Woman accused of punching 16-year-old during organized fight
By Susan Tebben
A woman was taken into police custody, accused of punching a 16-year-old during an organized fight by 14 teenagers.
One of the teens is the nephew of the woman arrested.
Patsy J. Higgins-Lomax, 34, of 1847 Woodland Trace, is charged with assault, inciting violence, nine counts of child endangering and nine counts of contributing to the delinquency of minors — all first-degree misdemeanors. She was in the Mahoning County jail.
Police responded to the residence on a complaint of suspicious activity and said they found 14 teenagers in an organized fight in her garage.
According to the complaint, three carloads of juveniles had arrived at the residence. When police arrived, shouting, laughing and cheering could be heard coming from the garage, an Austintown police report stated.
A female, later determined to be an 18-year-old, was heard saying “there would be no hair pulling and that she would be the referee,” the report by Officer Valorie Saluga stated.
Saluga called for assistance. Police went to the back of the house and found a 19-year-old, who told police Higgins-Lomax had been encouraging the fighting in the garage.
While police gathered information, the garage overhead door was opened and Saluga reported witnessing Higgins-Lomax strike a 16-year-old in the face. Higgins-Lomax was wearing black and red fighting gloves at the time. Police took her into custody.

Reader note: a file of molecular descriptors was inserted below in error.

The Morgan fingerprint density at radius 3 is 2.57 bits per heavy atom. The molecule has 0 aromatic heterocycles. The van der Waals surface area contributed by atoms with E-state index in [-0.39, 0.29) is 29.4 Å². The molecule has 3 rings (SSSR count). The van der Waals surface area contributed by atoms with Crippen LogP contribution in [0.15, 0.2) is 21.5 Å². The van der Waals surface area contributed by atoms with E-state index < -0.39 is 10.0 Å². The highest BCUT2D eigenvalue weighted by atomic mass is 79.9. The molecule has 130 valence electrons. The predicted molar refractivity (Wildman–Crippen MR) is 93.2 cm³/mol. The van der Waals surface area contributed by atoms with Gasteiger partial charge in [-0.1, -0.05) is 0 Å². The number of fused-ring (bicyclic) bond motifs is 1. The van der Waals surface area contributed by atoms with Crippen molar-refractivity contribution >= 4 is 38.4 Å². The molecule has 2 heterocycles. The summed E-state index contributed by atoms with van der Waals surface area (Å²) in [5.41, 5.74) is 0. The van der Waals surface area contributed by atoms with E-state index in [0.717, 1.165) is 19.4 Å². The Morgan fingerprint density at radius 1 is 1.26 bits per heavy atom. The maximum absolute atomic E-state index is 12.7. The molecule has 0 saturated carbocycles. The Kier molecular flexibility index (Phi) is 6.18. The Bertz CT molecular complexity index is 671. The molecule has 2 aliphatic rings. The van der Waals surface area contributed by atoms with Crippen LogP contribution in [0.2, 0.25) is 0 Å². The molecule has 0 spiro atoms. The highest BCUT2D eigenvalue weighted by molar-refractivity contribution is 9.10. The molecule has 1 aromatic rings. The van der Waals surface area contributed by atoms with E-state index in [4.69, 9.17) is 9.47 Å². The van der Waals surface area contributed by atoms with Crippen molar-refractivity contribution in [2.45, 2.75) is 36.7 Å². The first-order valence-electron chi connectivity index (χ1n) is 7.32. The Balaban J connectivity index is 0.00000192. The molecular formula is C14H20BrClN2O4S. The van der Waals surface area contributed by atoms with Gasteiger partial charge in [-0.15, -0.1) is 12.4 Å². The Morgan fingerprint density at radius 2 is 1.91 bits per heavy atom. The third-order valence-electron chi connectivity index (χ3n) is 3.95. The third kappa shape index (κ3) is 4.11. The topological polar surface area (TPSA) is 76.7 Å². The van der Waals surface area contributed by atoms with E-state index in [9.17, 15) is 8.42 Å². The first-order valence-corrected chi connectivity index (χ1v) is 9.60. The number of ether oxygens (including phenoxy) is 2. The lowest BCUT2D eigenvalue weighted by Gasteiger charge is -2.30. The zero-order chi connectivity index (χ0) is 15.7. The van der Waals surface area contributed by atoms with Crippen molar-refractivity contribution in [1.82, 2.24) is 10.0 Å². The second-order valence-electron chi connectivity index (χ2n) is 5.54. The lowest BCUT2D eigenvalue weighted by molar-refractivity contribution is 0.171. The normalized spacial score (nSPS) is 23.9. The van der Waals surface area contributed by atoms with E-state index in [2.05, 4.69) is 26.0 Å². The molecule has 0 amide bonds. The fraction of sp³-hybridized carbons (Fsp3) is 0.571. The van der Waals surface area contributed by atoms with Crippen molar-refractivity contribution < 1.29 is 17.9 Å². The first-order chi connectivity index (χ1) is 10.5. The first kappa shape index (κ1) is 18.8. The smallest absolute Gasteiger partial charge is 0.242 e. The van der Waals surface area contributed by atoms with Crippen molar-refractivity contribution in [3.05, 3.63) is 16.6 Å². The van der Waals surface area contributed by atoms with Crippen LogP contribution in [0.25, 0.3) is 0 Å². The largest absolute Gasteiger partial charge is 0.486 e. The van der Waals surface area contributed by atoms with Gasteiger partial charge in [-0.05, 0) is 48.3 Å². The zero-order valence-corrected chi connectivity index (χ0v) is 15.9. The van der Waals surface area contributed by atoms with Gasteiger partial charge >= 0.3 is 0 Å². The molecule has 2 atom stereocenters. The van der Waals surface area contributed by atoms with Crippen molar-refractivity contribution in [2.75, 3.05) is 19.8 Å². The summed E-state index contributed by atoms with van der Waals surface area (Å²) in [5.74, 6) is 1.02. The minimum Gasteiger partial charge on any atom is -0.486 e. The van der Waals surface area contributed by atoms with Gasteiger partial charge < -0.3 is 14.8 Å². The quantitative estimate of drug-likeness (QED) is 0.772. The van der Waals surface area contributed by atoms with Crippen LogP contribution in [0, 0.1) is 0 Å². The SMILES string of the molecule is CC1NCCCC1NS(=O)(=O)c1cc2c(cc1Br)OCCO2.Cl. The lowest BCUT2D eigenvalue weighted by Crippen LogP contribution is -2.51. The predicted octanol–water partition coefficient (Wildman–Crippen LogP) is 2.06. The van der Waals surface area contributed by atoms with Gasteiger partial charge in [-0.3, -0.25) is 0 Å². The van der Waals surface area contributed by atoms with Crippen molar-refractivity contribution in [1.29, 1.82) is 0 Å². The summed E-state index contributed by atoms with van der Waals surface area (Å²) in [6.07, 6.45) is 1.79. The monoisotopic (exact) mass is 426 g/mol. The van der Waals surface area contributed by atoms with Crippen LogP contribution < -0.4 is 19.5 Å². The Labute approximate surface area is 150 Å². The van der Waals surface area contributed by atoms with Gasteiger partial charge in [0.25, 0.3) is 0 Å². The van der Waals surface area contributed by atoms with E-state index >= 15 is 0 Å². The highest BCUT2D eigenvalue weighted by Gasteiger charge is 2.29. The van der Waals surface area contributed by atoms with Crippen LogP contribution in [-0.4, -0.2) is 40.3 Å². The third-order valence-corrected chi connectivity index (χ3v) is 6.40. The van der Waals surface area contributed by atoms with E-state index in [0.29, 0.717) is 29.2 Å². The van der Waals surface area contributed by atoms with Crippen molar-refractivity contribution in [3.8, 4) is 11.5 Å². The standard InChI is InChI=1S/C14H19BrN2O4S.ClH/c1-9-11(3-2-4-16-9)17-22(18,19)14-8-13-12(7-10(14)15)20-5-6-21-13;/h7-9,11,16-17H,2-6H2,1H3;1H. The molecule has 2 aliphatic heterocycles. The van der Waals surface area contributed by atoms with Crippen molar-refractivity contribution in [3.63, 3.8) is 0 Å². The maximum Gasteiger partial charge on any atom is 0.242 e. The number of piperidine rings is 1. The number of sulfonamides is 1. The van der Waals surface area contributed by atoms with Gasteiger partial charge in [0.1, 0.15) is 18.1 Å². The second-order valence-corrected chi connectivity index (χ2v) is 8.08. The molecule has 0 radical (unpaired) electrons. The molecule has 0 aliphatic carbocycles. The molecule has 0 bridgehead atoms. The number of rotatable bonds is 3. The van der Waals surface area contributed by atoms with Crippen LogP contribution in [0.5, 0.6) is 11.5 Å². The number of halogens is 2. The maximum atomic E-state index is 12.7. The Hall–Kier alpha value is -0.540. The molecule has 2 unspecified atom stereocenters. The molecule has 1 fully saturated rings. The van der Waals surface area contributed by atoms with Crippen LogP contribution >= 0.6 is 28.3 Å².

Higgins-Lomax said she “was working out in the basement and had no idea what was going on in the garage,” the police report stated. She also told police she struck the teen because she was shoved.
The 16-year-old had “several abrasions” on his body, and one of the 17-year-olds was bleeding from the nose.
The female who had been announcing the rules to the fight was identified and told police “they all got beefs and we are working them out,” the police report stated.
Five 18-year-olds, five 17-year-olds, three 16-year-olds and one 15-year-old were found in the garage.
All the juveniles were released to their parents or after speaking to their parents, and those who were injured declined medical treatment.